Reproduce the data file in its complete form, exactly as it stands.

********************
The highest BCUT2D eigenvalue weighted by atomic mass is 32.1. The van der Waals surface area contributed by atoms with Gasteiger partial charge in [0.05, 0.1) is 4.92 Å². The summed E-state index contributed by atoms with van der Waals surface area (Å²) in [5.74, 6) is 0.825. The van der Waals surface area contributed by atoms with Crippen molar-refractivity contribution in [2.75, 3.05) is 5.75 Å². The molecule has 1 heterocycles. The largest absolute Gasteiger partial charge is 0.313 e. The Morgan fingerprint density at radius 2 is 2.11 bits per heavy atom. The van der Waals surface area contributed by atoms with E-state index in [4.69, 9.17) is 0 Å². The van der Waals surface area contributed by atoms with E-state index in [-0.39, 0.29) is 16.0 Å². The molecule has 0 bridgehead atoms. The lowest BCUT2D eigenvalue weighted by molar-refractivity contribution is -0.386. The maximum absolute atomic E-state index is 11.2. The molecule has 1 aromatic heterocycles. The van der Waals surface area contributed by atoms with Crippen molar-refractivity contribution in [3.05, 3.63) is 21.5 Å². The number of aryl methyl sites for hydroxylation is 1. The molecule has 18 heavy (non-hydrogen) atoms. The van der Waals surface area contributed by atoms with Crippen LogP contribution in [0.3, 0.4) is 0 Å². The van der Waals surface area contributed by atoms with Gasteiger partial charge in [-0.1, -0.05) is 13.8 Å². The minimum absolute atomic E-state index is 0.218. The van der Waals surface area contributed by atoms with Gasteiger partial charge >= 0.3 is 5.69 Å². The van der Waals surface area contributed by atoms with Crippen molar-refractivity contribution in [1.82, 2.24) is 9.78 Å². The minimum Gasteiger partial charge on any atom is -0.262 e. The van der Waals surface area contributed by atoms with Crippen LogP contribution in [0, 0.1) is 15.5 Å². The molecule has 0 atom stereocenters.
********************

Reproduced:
The highest BCUT2D eigenvalue weighted by atomic mass is 32.1. The van der Waals surface area contributed by atoms with Gasteiger partial charge in [0.05, 0.1) is 4.92 Å². The summed E-state index contributed by atoms with van der Waals surface area (Å²) in [5.74, 6) is 0.825. The van der Waals surface area contributed by atoms with Crippen molar-refractivity contribution in [2.75, 3.05) is 5.75 Å². The molecule has 1 heterocycles. The largest absolute Gasteiger partial charge is 0.313 e. The Morgan fingerprint density at radius 2 is 2.11 bits per heavy atom. The van der Waals surface area contributed by atoms with E-state index in [4.69, 9.17) is 0 Å². The van der Waals surface area contributed by atoms with E-state index in [-0.39, 0.29) is 16.0 Å². The molecule has 0 bridgehead atoms. The lowest BCUT2D eigenvalue weighted by molar-refractivity contribution is -0.386. The maximum absolute atomic E-state index is 11.2. The molecule has 1 aromatic heterocycles. The van der Waals surface area contributed by atoms with Crippen molar-refractivity contribution in [3.05, 3.63) is 21.5 Å². The number of aryl methyl sites for hydroxylation is 1. The molecule has 18 heavy (non-hydrogen) atoms. The van der Waals surface area contributed by atoms with Crippen LogP contribution in [0.3, 0.4) is 0 Å². The van der Waals surface area contributed by atoms with Gasteiger partial charge in [-0.1, -0.05) is 13.8 Å². The minimum absolute atomic E-state index is 0.218. The van der Waals surface area contributed by atoms with Gasteiger partial charge >= 0.3 is 5.69 Å². The van der Waals surface area contributed by atoms with Crippen molar-refractivity contribution in [1.82, 2.24) is 9.78 Å². The minimum Gasteiger partial charge on any atom is -0.262 e. The van der Waals surface area contributed by atoms with Crippen LogP contribution in [0, 0.1) is 15.5 Å². The molecule has 0 atom stereocenters.